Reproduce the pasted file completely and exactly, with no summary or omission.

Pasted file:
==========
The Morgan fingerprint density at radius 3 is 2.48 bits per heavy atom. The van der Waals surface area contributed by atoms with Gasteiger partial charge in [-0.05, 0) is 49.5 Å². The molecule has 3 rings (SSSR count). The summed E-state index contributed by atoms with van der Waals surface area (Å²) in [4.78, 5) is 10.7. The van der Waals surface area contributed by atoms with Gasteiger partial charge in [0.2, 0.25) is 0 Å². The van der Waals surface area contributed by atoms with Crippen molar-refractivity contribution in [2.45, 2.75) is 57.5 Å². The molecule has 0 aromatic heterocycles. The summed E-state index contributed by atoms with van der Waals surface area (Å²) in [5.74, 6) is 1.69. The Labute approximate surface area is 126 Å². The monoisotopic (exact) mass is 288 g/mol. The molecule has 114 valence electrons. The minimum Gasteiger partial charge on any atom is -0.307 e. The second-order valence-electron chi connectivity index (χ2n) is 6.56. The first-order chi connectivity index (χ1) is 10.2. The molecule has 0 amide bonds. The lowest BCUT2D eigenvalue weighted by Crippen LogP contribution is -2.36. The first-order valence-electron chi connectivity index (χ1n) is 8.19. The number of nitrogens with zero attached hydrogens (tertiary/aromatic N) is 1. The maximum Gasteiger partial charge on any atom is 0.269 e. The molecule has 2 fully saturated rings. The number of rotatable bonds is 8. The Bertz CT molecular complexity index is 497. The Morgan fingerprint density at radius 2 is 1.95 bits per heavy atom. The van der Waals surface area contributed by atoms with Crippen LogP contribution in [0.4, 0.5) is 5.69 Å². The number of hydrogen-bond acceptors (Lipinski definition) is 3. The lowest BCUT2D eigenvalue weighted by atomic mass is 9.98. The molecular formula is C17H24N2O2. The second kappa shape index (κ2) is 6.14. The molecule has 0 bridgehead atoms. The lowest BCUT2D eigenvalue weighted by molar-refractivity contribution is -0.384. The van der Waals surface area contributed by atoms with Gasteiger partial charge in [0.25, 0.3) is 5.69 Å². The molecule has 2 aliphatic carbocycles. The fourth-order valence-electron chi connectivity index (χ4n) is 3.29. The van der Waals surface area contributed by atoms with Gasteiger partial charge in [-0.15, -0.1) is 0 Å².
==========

The Morgan fingerprint density at radius 3 is 2.48 bits per heavy atom. The van der Waals surface area contributed by atoms with Gasteiger partial charge in [-0.05, 0) is 49.5 Å². The molecule has 3 rings (SSSR count). The summed E-state index contributed by atoms with van der Waals surface area (Å²) in [4.78, 5) is 10.7. The van der Waals surface area contributed by atoms with Gasteiger partial charge in [0.2, 0.25) is 0 Å². The van der Waals surface area contributed by atoms with Crippen molar-refractivity contribution in [2.45, 2.75) is 57.5 Å². The molecule has 0 aromatic heterocycles. The summed E-state index contributed by atoms with van der Waals surface area (Å²) in [5.74, 6) is 1.69. The Labute approximate surface area is 126 Å². The monoisotopic (exact) mass is 288 g/mol. The molecule has 114 valence electrons. The minimum Gasteiger partial charge on any atom is -0.307 e. The second-order valence-electron chi connectivity index (χ2n) is 6.56. The first-order chi connectivity index (χ1) is 10.2. The molecule has 0 amide bonds. The lowest BCUT2D eigenvalue weighted by Crippen LogP contribution is -2.36. The first-order valence-electron chi connectivity index (χ1n) is 8.19. The number of nitrogens with zero attached hydrogens (tertiary/aromatic N) is 1. The maximum Gasteiger partial charge on any atom is 0.269 e. The molecule has 2 fully saturated rings. The number of rotatable bonds is 8. The Bertz CT molecular complexity index is 497. The Morgan fingerprint density at radius 2 is 1.95 bits per heavy atom. The van der Waals surface area contributed by atoms with Crippen LogP contribution in [0.4, 0.5) is 5.69 Å². The number of hydrogen-bond acceptors (Lipinski definition) is 3. The lowest BCUT2D eigenvalue weighted by atomic mass is 9.98. The molecular formula is C17H24N2O2. The second kappa shape index (κ2) is 6.14. The molecule has 0 bridgehead atoms. The lowest BCUT2D eigenvalue weighted by molar-refractivity contribution is -0.384. The van der Waals surface area contributed by atoms with Gasteiger partial charge in [0.25, 0.3) is 5.69 Å². The molecule has 2 aliphatic carbocycles. The fourth-order valence-electron chi connectivity index (χ4n) is 3.29. The van der Waals surface area contributed by atoms with Gasteiger partial charge in [-0.15, -0.1) is 0 Å².